ST. PETERSBURG, Florida (CNN) – The day before polls close in Tuesday’s critical Florida primary, some voters in the Miami area received automated phone calls in Spanish falsely accusing Mitt Romney of supporting an opening of relations with Cuban President Fidel Castro.
A key member of Romney’s Latin American policy team, Ambassador Roger Noriega, had been on local radio on Monday morning talking about Romney’s anti-Castro stance. “It was obviously a dirty tactic and strategy to rebut the efforts we made to let the [Hispanic] community know our position,” said Al Cardenas, Romney’s Florida state chairman.
Asked if he suspected rival John McCain, Cardenas responded, "Obviously it's a camp of one of our opponents,” later adding “I can't specifically state with certainty it is John McCain’s campaign, all I know is there are two campaigns making these calls, ours and his and these calls started immediately after our programming on that issue."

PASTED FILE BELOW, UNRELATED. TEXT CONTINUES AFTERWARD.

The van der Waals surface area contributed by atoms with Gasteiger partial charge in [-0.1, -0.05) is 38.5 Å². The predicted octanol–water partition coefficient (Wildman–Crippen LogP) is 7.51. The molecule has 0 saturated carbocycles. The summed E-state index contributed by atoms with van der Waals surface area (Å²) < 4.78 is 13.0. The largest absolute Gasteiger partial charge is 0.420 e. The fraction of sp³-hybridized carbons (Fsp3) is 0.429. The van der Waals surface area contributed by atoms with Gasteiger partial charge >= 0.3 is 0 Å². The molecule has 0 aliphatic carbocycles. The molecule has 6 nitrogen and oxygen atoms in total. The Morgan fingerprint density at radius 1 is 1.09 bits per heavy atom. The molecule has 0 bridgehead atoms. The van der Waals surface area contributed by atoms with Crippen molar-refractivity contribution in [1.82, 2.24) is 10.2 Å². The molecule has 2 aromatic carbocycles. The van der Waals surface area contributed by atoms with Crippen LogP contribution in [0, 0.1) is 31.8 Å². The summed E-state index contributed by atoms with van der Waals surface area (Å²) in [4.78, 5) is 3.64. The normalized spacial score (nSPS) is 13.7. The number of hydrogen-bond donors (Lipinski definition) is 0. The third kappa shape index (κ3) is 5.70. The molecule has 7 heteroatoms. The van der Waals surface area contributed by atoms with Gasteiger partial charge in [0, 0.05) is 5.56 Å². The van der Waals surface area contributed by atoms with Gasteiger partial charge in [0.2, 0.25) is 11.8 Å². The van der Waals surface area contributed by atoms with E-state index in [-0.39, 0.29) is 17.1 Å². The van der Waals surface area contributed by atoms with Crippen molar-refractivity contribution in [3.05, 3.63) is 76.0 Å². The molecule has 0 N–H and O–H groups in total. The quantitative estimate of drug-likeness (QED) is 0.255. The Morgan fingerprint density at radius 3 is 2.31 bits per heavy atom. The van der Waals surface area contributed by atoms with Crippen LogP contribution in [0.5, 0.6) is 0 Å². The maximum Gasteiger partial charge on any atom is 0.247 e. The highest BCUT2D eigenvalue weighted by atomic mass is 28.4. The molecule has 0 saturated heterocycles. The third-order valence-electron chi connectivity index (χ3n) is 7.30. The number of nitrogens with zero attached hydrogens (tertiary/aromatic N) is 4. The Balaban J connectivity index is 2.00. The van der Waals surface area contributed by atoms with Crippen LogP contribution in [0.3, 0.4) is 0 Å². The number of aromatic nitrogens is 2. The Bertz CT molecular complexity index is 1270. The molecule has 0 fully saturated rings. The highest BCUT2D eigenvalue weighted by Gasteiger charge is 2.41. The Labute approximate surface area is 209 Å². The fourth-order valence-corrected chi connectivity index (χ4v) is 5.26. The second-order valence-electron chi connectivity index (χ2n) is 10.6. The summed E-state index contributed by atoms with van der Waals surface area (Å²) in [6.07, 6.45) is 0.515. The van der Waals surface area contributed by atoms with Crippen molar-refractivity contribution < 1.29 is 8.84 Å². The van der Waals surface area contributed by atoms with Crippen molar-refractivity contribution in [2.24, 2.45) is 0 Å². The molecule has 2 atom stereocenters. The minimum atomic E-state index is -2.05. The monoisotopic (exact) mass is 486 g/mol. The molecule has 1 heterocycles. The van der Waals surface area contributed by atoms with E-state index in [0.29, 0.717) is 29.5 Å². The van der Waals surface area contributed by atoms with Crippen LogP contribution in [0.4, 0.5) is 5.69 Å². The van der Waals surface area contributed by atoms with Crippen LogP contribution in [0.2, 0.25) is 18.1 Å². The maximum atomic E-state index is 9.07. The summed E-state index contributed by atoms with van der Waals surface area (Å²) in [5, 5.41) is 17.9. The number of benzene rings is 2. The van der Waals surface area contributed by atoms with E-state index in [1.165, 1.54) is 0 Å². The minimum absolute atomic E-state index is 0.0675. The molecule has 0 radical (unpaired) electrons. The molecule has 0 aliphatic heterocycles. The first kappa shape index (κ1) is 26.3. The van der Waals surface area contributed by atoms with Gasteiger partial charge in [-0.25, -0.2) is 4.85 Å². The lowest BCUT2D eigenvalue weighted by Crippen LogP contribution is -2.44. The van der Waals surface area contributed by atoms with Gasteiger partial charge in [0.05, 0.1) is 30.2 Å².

Both Romney and McCain have put out robocalls in Florida attacking each other - according to the Politico, that includes one each in the last two days, each has launched a call against the other.
On Sunday, the Romney campaign accused McCain of close ties with Democrats. “You can learn a lot about a candidate by looking at their friends, the call said. “John McCain and Ted Kennedy wrote an amnesty bill and McCain teamed with another liberal Democrat to write campaign finance reform.”
A McCain call that went out Monday went after Romney for changing his position on abortion and gay rights. "Unfortunately, on issue after issue Mitt Romney has treated social issues voters as fools, thinking we won’t catch on,” the ad says, adding, “Sorry, Mitt, we know you aren’t trustworthy on the most important issue [sic] and you aren’t a conservative.”
That call clearly indentifies its source: “Paid for by John McCain 2008.” The McCain campaign denies any involvement with the calls that link Romney and Castro.
- CNN Political Producer Alexander Marquardt